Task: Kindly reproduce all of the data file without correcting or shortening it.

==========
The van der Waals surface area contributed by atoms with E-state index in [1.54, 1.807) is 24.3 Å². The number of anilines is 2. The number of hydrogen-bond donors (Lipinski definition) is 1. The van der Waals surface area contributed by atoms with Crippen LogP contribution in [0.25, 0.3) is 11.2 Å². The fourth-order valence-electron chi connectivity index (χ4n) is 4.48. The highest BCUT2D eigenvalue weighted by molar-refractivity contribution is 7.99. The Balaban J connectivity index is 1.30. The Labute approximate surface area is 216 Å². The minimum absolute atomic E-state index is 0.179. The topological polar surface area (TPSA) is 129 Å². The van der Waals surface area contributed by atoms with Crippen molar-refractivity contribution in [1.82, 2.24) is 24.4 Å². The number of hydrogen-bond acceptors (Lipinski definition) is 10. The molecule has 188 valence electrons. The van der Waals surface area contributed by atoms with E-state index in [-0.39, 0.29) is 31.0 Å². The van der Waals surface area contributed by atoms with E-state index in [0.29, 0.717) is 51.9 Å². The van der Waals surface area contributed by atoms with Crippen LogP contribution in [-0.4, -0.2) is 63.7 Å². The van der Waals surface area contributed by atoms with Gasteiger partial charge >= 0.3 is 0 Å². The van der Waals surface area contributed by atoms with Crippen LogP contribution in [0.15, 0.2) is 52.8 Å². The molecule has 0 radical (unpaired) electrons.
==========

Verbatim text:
The van der Waals surface area contributed by atoms with E-state index in [1.54, 1.807) is 24.3 Å². The number of anilines is 2. The number of hydrogen-bond donors (Lipinski definition) is 1. The van der Waals surface area contributed by atoms with Crippen LogP contribution in [0.25, 0.3) is 11.2 Å². The fourth-order valence-electron chi connectivity index (χ4n) is 4.48. The highest BCUT2D eigenvalue weighted by molar-refractivity contribution is 7.99. The Balaban J connectivity index is 1.30. The Labute approximate surface area is 216 Å². The minimum absolute atomic E-state index is 0.179. The topological polar surface area (TPSA) is 129 Å². The van der Waals surface area contributed by atoms with Crippen molar-refractivity contribution in [1.82, 2.24) is 24.4 Å². The number of hydrogen-bond acceptors (Lipinski definition) is 10. The molecule has 188 valence electrons. The van der Waals surface area contributed by atoms with E-state index in [-0.39, 0.29) is 31.0 Å². The van der Waals surface area contributed by atoms with E-state index in [0.29, 0.717) is 51.9 Å². The van der Waals surface area contributed by atoms with Crippen LogP contribution in [-0.4, -0.2) is 63.7 Å². The van der Waals surface area contributed by atoms with Gasteiger partial charge >= 0.3 is 0 Å². The van der Waals surface area contributed by atoms with Crippen LogP contribution in [0.15, 0.2) is 52.8 Å². The molecule has 0 radical (unpaired) electrons.